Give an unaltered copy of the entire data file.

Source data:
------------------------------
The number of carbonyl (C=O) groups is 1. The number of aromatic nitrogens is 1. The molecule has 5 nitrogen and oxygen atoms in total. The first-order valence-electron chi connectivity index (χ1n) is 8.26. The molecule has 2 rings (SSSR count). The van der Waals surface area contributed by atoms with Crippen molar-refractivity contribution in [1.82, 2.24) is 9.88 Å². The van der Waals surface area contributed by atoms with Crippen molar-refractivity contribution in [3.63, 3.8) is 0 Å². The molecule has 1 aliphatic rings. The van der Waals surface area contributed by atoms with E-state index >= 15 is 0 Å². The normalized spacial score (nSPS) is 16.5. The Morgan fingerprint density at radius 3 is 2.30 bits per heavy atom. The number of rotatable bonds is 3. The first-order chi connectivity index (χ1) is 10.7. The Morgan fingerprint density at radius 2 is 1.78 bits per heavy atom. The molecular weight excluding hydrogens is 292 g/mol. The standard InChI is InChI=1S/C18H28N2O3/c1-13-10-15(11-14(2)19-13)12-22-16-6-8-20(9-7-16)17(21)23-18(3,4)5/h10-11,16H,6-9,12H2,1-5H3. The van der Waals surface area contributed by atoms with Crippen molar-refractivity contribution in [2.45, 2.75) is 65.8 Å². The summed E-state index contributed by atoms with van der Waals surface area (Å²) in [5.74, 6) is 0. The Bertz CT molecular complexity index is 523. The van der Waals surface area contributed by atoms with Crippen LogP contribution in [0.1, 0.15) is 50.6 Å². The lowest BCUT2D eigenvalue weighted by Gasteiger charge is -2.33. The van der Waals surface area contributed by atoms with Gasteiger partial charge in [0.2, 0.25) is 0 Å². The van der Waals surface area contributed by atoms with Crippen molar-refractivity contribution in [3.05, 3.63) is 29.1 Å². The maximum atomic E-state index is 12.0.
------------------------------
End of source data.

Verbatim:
The number of carbonyl (C=O) groups is 1. The number of aromatic nitrogens is 1. The molecule has 5 nitrogen and oxygen atoms in total. The first-order valence-electron chi connectivity index (χ1n) is 8.26. The molecule has 2 rings (SSSR count). The van der Waals surface area contributed by atoms with Crippen molar-refractivity contribution in [1.82, 2.24) is 9.88 Å². The van der Waals surface area contributed by atoms with Crippen molar-refractivity contribution in [3.63, 3.8) is 0 Å². The molecule has 1 aliphatic rings. The van der Waals surface area contributed by atoms with E-state index >= 15 is 0 Å². The normalized spacial score (nSPS) is 16.5. The Morgan fingerprint density at radius 3 is 2.30 bits per heavy atom. The number of rotatable bonds is 3. The first-order chi connectivity index (χ1) is 10.7. The Morgan fingerprint density at radius 2 is 1.78 bits per heavy atom. The molecular weight excluding hydrogens is 292 g/mol. The standard InChI is InChI=1S/C18H28N2O3/c1-13-10-15(11-14(2)19-13)12-22-16-6-8-20(9-7-16)17(21)23-18(3,4)5/h10-11,16H,6-9,12H2,1-5H3. The van der Waals surface area contributed by atoms with Crippen molar-refractivity contribution in [2.45, 2.75) is 65.8 Å². The summed E-state index contributed by atoms with van der Waals surface area (Å²) in [5.74, 6) is 0. The Bertz CT molecular complexity index is 523. The van der Waals surface area contributed by atoms with Crippen LogP contribution in [0.1, 0.15) is 50.6 Å². The lowest BCUT2D eigenvalue weighted by Gasteiger charge is -2.33. The van der Waals surface area contributed by atoms with Gasteiger partial charge in [0.2, 0.25) is 0 Å². The van der Waals surface area contributed by atoms with Crippen molar-refractivity contribution in [3.05, 3.63) is 29.1 Å². The maximum atomic E-state index is 12.0.